The holiday season is upon us and electronics are at the top of many gifts being given. We would like to share with you valuable tips provided by the Department of Homeland Security, to help protect your devices and information.
Personal Data and Your Mobile Device
It’s important to protect your smartphone or tablet just like your computer or laptop. The US Computer Emergency Readiness Team suggests some of the following tips:
- Enable a lock on your device if available.
- Keep software (apps and operating system) up to date.
- Educate children, if you allow them to use your device.
- Regularly back up the data on your device.
Free Smartphone Security Checker
The FCC has created a free tool for smartphones that provides tips and instructions to help consumers guard against security threats. In addition, the FCC is building a database to help deter the resale of stolen mobile devices. For more information on the Smartphone Security Checker, click here. To report a stolen mobile device, click here.
TSA Provides Tips for Traveling With Your Smartphone
Consumers should be extra mindful of their mobile devices while traveling. The Transportation Security Administration provides the following tips:
- Ensure your operating system is up to date.
- Be wary of performing sensitive transactions over unfamiliar Wi Fi hotspots. Perform these transactions over secure Wi Fi connections only.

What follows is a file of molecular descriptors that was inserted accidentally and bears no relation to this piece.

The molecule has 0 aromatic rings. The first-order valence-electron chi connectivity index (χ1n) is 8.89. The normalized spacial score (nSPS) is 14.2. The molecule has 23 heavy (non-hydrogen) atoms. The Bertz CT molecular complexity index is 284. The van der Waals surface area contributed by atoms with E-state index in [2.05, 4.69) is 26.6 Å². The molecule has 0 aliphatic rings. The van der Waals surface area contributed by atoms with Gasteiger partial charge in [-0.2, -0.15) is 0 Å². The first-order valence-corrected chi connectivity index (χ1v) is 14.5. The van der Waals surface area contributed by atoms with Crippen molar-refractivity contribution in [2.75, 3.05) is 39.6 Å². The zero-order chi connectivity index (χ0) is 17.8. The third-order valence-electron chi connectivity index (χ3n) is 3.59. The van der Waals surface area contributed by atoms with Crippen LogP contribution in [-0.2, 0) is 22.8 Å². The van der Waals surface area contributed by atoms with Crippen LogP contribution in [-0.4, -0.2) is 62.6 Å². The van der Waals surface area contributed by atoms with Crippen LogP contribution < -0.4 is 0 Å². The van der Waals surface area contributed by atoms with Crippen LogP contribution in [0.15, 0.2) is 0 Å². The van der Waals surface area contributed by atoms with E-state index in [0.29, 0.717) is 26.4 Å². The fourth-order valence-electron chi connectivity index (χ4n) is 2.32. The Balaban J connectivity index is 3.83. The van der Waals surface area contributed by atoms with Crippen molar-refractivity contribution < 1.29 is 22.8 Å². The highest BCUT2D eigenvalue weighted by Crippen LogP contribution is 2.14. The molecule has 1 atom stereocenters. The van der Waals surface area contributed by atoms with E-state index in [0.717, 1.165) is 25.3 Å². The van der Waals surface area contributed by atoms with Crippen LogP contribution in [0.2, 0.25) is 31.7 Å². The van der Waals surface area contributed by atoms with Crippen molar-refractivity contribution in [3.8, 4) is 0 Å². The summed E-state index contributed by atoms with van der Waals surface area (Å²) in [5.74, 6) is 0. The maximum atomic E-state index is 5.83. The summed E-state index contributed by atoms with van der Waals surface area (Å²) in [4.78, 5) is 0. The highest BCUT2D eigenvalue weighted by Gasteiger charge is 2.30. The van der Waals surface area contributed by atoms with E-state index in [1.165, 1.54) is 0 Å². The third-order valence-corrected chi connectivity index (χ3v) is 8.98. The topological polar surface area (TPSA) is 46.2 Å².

- Check to be sure your mobile device, as well as USB or other external storage devices, are secured and taken with you when moving from area to area.
- Disable Bluetooth on your mobile device when not in use to deter unwanted connection attempts.
- Avoid connecting your device to public computers or USB charging stations as these pose a risk of transmitting malicious software.
US Immigration and Customs Enforcement Warns Against Counterfeit Goods
In November, the USICE seized 132 domain names under which counterfeit merchandise was being sold to unsuspecting customers. The USICE suggests the following to help protect yourself when shopping online:
- If a price seems too good to be true, it probably is.
- Purchase from reputable sellers or websites. Does the merchant have a good history? Do they have a physical store you can contact for service?
- Don’t purchase items advertised in a bulk or spam email, or from an anonymous seller.
- Save copies of email receipts and other communications involved in the transaction.
- Take a look at the website as a whole. Are there many misspellings, unusually low prices or no easy way to contact the merchant? These could be indications of a possible scam.
Source: Department of Homeland Security, Stop.Think.Connect. December 2012 Newsletter